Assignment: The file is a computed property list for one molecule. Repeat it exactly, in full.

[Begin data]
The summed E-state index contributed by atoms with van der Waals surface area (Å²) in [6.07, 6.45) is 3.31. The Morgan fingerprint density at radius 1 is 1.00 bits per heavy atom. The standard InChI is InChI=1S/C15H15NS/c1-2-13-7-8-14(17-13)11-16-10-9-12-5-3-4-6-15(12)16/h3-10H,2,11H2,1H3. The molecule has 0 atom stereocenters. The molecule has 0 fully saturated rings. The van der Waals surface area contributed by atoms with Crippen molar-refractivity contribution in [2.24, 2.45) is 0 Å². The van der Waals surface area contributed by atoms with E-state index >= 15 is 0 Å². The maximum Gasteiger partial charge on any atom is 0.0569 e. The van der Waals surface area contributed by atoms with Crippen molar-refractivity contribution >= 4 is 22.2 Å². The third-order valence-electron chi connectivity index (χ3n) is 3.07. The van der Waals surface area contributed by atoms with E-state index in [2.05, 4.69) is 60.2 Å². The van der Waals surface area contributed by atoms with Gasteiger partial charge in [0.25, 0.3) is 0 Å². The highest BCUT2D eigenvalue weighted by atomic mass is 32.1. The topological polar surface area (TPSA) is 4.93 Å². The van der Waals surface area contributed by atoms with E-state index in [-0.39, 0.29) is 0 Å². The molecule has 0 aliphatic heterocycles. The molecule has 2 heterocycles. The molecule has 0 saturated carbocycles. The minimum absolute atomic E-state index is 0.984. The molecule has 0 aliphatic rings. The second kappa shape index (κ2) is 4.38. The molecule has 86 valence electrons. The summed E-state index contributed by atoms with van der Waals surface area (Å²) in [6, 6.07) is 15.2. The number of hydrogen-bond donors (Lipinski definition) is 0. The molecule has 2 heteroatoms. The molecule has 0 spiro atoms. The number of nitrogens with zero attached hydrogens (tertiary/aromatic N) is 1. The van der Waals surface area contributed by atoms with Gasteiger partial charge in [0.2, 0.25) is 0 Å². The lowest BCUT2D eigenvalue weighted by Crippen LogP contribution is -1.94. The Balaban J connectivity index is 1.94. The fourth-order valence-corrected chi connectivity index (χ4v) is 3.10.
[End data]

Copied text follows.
The summed E-state index contributed by atoms with van der Waals surface area (Å²) in [6.07, 6.45) is 3.31. The Morgan fingerprint density at radius 1 is 1.00 bits per heavy atom. The standard InChI is InChI=1S/C15H15NS/c1-2-13-7-8-14(17-13)11-16-10-9-12-5-3-4-6-15(12)16/h3-10H,2,11H2,1H3. The molecule has 0 atom stereocenters. The molecule has 0 fully saturated rings. The van der Waals surface area contributed by atoms with Crippen molar-refractivity contribution in [2.24, 2.45) is 0 Å². The van der Waals surface area contributed by atoms with E-state index >= 15 is 0 Å². The maximum Gasteiger partial charge on any atom is 0.0569 e. The van der Waals surface area contributed by atoms with Crippen molar-refractivity contribution >= 4 is 22.2 Å². The third-order valence-electron chi connectivity index (χ3n) is 3.07. The van der Waals surface area contributed by atoms with E-state index in [2.05, 4.69) is 60.2 Å². The van der Waals surface area contributed by atoms with Gasteiger partial charge in [0.25, 0.3) is 0 Å². The highest BCUT2D eigenvalue weighted by atomic mass is 32.1. The topological polar surface area (TPSA) is 4.93 Å². The van der Waals surface area contributed by atoms with E-state index in [-0.39, 0.29) is 0 Å². The molecule has 0 aliphatic heterocycles. The molecule has 2 heterocycles. The molecule has 0 saturated carbocycles. The minimum absolute atomic E-state index is 0.984. The molecule has 0 aliphatic rings. The second kappa shape index (κ2) is 4.38. The molecule has 86 valence electrons. The summed E-state index contributed by atoms with van der Waals surface area (Å²) in [6, 6.07) is 15.2. The number of hydrogen-bond donors (Lipinski definition) is 0. The molecule has 2 heteroatoms. The molecule has 0 spiro atoms. The number of nitrogens with zero attached hydrogens (tertiary/aromatic N) is 1. The van der Waals surface area contributed by atoms with Gasteiger partial charge in [0.2, 0.25) is 0 Å². The lowest BCUT2D eigenvalue weighted by Crippen LogP contribution is -1.94. The Balaban J connectivity index is 1.94. The fourth-order valence-corrected chi connectivity index (χ4v) is 3.10.